Today is the last day of Pride 2021, one of the most co-opted holidays of my generation. Juneteenth is a close second since it is the newest to enter the mainstream. I thought I would share a bit about my journey share a few tips on being an inclusive leader.
Context – I was raised in a Pentecostal church founded by my great grandparents when they lived in Southwestern Louisiana. The women in my family wore long skirts, sex before marriage was against all the rules, and I do not ever remember hearing the term ‘gay’ while growing up. I’m nearly 50 and I didn’t have my first ‘out’ LGBTQ co-worker until I was in my 40s. Thankfully, before becoming an ally, I had amazing humans who were patient with me while I was on my learning journey.
But it was not other folx job to teach me. I read books, attended workshops. I listened. Reflected on my bias. I stepped outside of my comfort to learn how I could help create a world that would be safe for all to thrive.
Fast forward 10 years. TEN YEARS. Now, I am serving on LGBTQ organization boards and working on LGBTQ social change projects. My growth was not an accident. I was given the chance to learn and be in community with folks who had lives similar and yet so different than mine. I was able to see humanity as a bridge to understanding folx unique identities. As a Black woman living and leading in America, I made a commitment to not turn away from things I did not understand. I choose to listen. To be corrected. To learn new terms and realities that were outside of everything I knew.
Leaders grow, y’all!
As a Black woman leading in white spaces I take my role as a de-colonizer seriously. Just because something is new to me doesn’t mean I will brush it off as not valid or worthy of my consideration. Instead, I pause to consider how will someone with this identity I may not know experience this workplace. How/will they see themselves in this work?
I’m ten years into my LGBTQ ally journey and I thought I would share a few things with Black folks who want to lead from a place of liberation and inclusion. This is for the Black people who are putting down the cloaks of whiteness, classism, sexism, and capitalist norms of belonging and who are instead yearning for spaces of radical acceptance. If that’s you, read on.
- Pronouns. It is not trite to announce your pronouns, especially if you are a CIS (aka straight or heterosexual person). She/Ella/They or dammit, just say the person’s name. The old says of Emily Post prefixes should not be how you lead any invite to a meeting or convening you’re hosting. You can learn more about pronouns here.
- Benefits. One of the reasons I had never worked with openly out LGBTQ folx is that the benefits packages where I worked SUCKED. Folks had to file domestic partnership documents which many straight couples were filing to get their partners added to their benefits. Also, things like fertility treatments and access to hormones were not a standard of care. If your benefits plans do not offer these types of services (aka, your organization is in the South), you can always set up an employee benefits pool for folks most impacted by this type of medical discrimination. Here is a great resource to share with your HR team. Bonus note: While social sectors are behind in tracking inclusion, the Human Rights Campaign has been tracking major corporations. This list is helpful for social sector organizations to develop some benchmarks and for existing corporate folxs to move their organizations toward inclusion.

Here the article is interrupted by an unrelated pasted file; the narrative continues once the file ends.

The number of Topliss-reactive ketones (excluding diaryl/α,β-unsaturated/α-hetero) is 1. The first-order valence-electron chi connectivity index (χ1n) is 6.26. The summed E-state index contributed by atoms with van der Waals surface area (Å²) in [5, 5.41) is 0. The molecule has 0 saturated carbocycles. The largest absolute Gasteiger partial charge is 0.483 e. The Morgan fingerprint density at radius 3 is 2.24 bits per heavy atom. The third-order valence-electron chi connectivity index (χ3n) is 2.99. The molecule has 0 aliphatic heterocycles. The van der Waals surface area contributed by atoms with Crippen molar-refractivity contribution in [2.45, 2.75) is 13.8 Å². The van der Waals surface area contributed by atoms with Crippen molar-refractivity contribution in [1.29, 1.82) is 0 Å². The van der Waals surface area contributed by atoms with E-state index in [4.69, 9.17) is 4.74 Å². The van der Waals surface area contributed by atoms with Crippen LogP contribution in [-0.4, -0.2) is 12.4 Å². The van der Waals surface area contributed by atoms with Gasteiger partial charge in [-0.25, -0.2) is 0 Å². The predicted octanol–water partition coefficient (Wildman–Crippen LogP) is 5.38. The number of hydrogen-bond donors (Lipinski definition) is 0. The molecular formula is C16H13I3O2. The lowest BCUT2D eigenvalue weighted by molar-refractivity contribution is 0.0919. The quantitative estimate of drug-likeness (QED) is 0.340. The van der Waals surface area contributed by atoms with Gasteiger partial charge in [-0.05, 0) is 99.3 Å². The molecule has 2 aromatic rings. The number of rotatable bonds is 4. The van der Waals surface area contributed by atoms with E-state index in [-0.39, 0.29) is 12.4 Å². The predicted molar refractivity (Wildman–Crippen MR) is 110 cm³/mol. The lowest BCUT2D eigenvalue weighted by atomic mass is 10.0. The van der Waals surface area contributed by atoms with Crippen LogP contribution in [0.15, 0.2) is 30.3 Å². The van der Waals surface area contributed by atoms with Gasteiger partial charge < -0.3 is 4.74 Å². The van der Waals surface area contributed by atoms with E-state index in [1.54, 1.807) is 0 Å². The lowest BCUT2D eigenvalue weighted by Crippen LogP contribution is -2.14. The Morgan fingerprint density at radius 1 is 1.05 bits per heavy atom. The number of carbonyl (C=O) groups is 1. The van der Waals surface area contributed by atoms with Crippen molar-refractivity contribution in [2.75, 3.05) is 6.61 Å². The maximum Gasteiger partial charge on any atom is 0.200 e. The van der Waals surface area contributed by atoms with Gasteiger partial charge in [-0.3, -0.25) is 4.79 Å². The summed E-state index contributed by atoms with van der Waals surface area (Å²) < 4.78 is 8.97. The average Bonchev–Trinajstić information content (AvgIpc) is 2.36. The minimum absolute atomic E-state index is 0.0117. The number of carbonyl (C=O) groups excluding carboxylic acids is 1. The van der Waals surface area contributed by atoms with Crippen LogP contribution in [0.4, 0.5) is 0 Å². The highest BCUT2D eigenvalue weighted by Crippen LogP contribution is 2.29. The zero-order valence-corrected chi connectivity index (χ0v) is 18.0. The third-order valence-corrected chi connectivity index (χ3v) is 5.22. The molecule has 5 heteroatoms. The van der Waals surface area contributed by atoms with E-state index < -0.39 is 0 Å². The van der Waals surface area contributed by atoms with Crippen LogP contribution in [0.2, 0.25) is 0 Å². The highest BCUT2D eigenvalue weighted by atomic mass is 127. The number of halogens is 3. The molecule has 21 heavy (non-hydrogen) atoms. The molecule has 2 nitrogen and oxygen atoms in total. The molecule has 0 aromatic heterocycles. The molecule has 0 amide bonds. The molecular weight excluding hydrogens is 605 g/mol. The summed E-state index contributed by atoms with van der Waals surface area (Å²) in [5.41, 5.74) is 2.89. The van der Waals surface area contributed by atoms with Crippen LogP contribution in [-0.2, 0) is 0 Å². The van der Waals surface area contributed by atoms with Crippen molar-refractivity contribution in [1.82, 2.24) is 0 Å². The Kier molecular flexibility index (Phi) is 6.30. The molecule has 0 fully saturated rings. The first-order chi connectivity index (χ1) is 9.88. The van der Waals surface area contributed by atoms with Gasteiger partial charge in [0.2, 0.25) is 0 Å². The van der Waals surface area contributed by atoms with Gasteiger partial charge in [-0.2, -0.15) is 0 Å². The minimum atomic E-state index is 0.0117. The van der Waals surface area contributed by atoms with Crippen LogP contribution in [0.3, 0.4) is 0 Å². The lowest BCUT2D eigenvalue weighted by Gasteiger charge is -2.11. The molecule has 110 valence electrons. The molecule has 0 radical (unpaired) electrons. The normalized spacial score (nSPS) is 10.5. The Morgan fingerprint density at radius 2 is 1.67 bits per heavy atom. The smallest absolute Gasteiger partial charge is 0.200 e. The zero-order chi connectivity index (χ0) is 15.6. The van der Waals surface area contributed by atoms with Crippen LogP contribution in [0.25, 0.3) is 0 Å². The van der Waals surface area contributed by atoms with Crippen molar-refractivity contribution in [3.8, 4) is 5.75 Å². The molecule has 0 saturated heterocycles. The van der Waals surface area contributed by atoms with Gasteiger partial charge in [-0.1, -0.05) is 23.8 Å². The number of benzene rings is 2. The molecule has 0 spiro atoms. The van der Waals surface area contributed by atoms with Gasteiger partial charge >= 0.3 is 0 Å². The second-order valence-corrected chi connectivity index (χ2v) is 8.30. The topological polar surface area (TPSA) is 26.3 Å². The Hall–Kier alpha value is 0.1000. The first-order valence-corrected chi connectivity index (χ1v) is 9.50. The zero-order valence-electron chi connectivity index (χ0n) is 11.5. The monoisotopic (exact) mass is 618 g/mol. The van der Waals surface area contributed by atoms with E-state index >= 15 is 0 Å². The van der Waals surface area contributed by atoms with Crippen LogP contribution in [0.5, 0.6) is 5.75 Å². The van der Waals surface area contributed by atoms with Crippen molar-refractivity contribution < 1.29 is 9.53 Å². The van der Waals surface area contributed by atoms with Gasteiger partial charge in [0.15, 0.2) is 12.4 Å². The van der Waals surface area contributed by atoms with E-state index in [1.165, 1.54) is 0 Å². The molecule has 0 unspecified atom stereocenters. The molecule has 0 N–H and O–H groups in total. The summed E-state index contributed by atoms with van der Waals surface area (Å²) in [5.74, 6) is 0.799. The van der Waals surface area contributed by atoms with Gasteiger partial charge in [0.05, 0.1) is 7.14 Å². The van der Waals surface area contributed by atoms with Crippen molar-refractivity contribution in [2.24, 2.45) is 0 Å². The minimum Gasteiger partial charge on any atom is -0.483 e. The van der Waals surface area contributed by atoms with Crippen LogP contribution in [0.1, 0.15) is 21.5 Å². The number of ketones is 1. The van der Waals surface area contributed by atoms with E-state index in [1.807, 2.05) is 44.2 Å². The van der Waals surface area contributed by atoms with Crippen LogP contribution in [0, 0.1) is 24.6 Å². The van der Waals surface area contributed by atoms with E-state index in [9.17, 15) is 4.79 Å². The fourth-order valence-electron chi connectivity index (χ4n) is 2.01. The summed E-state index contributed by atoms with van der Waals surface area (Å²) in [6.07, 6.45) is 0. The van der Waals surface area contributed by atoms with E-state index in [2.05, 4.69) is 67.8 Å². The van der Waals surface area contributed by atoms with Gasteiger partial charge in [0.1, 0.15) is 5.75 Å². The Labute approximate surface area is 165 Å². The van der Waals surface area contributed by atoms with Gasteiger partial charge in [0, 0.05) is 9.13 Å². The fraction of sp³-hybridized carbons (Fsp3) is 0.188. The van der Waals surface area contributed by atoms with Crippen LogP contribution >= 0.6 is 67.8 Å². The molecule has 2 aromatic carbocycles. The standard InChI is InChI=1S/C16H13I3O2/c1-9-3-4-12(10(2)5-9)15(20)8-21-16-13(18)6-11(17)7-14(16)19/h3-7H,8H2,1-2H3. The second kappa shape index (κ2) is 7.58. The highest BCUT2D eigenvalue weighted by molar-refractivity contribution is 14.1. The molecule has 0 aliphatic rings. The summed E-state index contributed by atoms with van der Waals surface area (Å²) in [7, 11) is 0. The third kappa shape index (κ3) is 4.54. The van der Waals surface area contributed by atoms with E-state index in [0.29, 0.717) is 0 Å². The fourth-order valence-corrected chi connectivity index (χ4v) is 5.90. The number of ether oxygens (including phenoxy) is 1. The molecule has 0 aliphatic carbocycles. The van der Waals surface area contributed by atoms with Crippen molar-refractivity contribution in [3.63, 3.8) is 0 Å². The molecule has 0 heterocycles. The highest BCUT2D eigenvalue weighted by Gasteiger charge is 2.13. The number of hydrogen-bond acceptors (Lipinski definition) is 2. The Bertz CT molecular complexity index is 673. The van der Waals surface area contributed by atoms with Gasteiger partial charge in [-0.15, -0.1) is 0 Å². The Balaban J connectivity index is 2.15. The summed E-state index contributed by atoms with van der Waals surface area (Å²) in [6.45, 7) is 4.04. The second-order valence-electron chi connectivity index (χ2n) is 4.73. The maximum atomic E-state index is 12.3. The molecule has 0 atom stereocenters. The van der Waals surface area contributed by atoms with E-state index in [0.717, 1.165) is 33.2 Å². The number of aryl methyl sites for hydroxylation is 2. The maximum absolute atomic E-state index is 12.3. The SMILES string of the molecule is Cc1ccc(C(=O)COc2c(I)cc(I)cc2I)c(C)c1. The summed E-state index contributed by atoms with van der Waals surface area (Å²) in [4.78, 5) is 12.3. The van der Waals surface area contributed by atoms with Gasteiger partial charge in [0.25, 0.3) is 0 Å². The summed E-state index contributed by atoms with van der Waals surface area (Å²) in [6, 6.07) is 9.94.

- Normalize unlimited paid time off (PTO). Many LGBTQ folx experience family conflict due to their gender identities and sexualities. Biological families may not be active in their lives but trust and believe that your staff has built a chosen family that supports them unconditionally. This is one of many reasons that LGBTQ folks need unlimited PTO – they may need to take time off to care for their (non-biological) mother or be a caregiver to an aging auntie. Also, unlimited PTO doesn’t mean everyone has to use it the same. It’s the flexibility for me. You?
- Inclusion. As a leader in your organization, keeping an open-door policy is one way to model inclusion. Open door = open communication in my book. One way you can show you are an inclusive leader is to say you are a safe place for LGBTQ staff and coworkers (and those of other identities) to pick your brain, be mentored, or provide/give feedback. You can do this by sending an email to your Affinity/Employee Resource Groups, writing an article for your organization’s newsletter, or sending a message out via the intranet. Having an outreach strategy within your organization shows you are serious and not just faking like you want to help your organization be more inclusive. I’ll also add, look at who you are already mentoring/advising. Are they just like you or are you leading across differences?
So why you? Because you know what it’s like to be the only, the first, the silenced. The worst thing I have seen in my years of working in the social change space is the invisibility Black LGBTQ people face, including among Black leaders. Often LGBTQ folx’s Blackness is tolerated but their genders and sexual identities are seen as ‘too much’ for the workplace. What if instead of becoming part of the problem, Black leaders became fully inclusive and supportive of all Black folxs in the organization? What if we found a way to honor the spirit of leaders from prior generations by organizing safe spaces for ALL Black people working in organizations?
You can do this!
If you step into your leadership more fully, you will find a beautiful array of Black leaders ready to take your organization into the future. Don’t be scurred. Head up, heart up.